Food For Thought: US Squanders Energy On Food Chain
“Accounting for energy use in agriculture is very complex,” says Miguel Gomez, an assistant professor at Cornell’s Dyson School of Applied Economics. “We’ve done studies that look at these huge farms with irrigation and transportation, and compared them with more localized food supply chains, and in terms of energy use it is not clear which one is more efficient.”
While new heat retention technologies that use solar power and compost to warm greenhouses may eventually give local farms the energy upper hand, a more immediate solution (from an environmental perspective) to reduce energy consumption may be to change the way we eat.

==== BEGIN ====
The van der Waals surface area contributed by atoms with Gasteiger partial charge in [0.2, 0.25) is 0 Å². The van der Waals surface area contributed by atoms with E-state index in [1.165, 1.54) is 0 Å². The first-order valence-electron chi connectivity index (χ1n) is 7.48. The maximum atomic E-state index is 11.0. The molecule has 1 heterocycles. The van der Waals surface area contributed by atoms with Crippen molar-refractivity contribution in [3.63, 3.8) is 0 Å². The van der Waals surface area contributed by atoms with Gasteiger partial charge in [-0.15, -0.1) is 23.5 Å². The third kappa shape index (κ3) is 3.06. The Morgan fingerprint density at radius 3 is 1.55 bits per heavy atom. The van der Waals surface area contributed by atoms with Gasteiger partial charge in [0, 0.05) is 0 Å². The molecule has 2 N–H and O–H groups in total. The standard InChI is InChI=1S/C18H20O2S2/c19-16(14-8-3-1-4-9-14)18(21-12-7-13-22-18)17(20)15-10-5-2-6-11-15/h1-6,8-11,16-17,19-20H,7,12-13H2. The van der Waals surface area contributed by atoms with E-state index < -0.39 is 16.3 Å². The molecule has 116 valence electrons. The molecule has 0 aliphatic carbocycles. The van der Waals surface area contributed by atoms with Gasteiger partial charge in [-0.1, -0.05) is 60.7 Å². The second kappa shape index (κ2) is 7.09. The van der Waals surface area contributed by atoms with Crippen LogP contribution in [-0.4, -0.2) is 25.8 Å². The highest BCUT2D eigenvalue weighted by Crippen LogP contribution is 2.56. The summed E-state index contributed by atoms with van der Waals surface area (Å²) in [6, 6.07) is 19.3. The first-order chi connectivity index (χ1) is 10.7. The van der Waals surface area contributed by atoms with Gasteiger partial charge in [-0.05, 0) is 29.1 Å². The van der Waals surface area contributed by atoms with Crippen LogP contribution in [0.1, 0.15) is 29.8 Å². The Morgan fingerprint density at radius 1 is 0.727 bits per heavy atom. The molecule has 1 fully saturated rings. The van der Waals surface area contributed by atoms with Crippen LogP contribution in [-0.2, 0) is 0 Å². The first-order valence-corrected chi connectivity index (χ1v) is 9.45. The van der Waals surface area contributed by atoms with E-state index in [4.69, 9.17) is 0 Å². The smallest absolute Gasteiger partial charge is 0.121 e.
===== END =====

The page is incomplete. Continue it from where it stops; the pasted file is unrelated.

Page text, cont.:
In his food-miles paper, Webernotes that red meat is about 150 percent more intensive on green house gas emissions than chicken or fish.
“Thus, we suggest that dietary shift can be a more effective means of lowering an average household’s food-related climate footprint than ‘buying local,’” he writes. “Shifting less than one day per week’s worth of calories from red meat and dairy products to chicken, fish eggs or a vegetable-based diet achieves more GHG reduction than buying all locally-sourced food.”
Adds Pirog: “We are still using way too much energy and fossil fuels to produce and provide our food, but there is much room for improvement. There are all sorts of natural systems being studied [for farm production] and some of the larger food companies are starting to see the value of more regional multi-state procurement systems rather than just relying on getting everything from China.”